Calvin Ototo Akunga M.Afr.
23 November 2017 - Avdat - Negev Desert
As the vegetation became progressively sporadic on our drive down, and the reflection of the light off the vast tracts of white sand made the ambience brighter than it should have actually been, it became obvious that we were in desert land. When we learned that the south received not a drop more than 39mm of rainfall last year, it did not seem an exaggeration. Nevertheless, the masterfully sculpted terrain on either side of the highway was idyllic. Here and there, a group of trees would proudly defy the laws of nature and stand tall, boasting their green bushy torsos.
Makhtesh Ramon was our starting point. This crater, whose formation began around 200 million years ago, has a length of about 40km long and a width of between 2 and 10km. This impressive feature sat in still silence, as if it knew it was the subject of our contemplation. Still waters run deep. The crater is home to five different habitats and most of the animals have an adaptation that certain students insist on trying: being nocturnal. That is why we could not see a large majority of them. Anybody willing to sponsor an STS candle-lit picnic? That aside, who among us knew that they would one day come face-to-face with a black cobra or a Palestinian viper? The day finally arrived. We stood there and stared them down unflinchingly, separated by no more than a meter. If we’re honest, it was probably the thick solid glass that encased them rather than our temerity that allowed this. On their part, they just laid there, oblivious that their species were endangered and that we were a curious lot. One of them was so unconcerned that a certain goalkeeper (probably in need of new snake-skin gloves) asked, “Are they dead?”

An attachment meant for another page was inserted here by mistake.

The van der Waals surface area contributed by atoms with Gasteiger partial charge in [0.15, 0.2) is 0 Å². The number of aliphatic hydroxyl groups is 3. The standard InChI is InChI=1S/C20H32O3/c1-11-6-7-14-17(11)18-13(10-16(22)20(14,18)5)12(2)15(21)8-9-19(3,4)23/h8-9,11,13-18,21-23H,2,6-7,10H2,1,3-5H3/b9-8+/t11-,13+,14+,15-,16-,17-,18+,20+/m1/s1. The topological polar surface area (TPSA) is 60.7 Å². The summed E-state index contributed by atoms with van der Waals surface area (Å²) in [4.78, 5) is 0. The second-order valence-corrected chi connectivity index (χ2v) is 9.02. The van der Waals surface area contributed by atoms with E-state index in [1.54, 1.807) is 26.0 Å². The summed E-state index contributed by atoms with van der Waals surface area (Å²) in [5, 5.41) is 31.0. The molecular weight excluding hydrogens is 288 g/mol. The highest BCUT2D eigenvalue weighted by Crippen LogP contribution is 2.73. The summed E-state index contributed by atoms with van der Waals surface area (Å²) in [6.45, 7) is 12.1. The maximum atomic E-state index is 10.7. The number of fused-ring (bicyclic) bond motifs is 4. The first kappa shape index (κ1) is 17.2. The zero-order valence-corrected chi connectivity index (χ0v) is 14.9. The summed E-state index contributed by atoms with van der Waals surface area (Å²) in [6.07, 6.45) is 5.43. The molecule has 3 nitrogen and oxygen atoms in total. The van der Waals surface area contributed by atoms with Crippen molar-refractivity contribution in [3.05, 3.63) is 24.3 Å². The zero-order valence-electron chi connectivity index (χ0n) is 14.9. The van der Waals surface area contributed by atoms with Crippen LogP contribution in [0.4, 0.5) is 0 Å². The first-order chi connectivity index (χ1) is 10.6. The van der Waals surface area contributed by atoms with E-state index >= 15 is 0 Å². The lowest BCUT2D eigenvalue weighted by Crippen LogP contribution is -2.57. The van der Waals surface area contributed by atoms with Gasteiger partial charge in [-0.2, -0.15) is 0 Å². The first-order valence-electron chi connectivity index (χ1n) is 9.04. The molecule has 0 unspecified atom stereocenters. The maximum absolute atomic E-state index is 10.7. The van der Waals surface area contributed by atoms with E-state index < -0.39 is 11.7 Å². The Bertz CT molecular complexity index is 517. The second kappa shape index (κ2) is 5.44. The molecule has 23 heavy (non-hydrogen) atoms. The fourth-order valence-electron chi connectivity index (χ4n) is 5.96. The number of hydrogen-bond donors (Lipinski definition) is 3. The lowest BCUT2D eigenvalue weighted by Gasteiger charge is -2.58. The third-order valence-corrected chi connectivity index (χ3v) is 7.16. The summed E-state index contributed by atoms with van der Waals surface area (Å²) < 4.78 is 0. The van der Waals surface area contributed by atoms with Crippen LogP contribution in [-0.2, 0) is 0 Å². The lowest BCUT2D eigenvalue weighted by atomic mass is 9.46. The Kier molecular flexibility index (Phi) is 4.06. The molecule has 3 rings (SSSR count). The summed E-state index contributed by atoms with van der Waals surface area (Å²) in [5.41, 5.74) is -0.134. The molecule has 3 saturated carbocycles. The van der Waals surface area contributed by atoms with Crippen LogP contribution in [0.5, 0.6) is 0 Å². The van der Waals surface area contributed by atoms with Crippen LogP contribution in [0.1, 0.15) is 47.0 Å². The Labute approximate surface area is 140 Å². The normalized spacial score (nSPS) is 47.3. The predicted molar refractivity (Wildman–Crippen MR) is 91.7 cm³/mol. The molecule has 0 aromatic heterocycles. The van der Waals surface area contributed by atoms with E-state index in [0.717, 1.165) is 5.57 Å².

It would not be far from the truth to say that few things evoke a combination of national pride and sadness than the name Ilan Ramon; a man who literally put Israel “out of this world” when he became the first of its citizenry to visit the extra-terrestrial realm. The tribute in his honour had some people reflecting on certain existential matters.
In order that our second site be efficiently appreciated within the shortest time possible, the picnic mentioned at the beginning was offered as the carrot at the end of the Avdat stick. This site, the 62nd station on the “Incense Route”, is probably the sole piece of evidence of an erstwhile flourishing people. Our guest PhD student confirmed the almost mythical nature of the Nabateans before he somehow disappeared and immersed himself into his subject matter, the Byzantine ruins, especially the churches, forts, milestones and roads. The unanswered question was the value of incense, given that come hell or high water (life and tax notwithstanding!), they just had to have it. This unshakeable determination led to the mixing of people, cultures and ideas. It would be ludicrous to posit that mundane items from the local shop can lead to a revolution. The matrimony between archaeology and history begs to differ.
Makhtesh Ramon’s and Avdat’s breathtakingly beautiful sites, sights, and sounds at some point seemed to threaten Br. Hilario’s trusted camera into submission but he soon sorted the problem out and was happily clicking away in a bid to immortalise some memorable moments of the day. In a month’s time we will be back for more.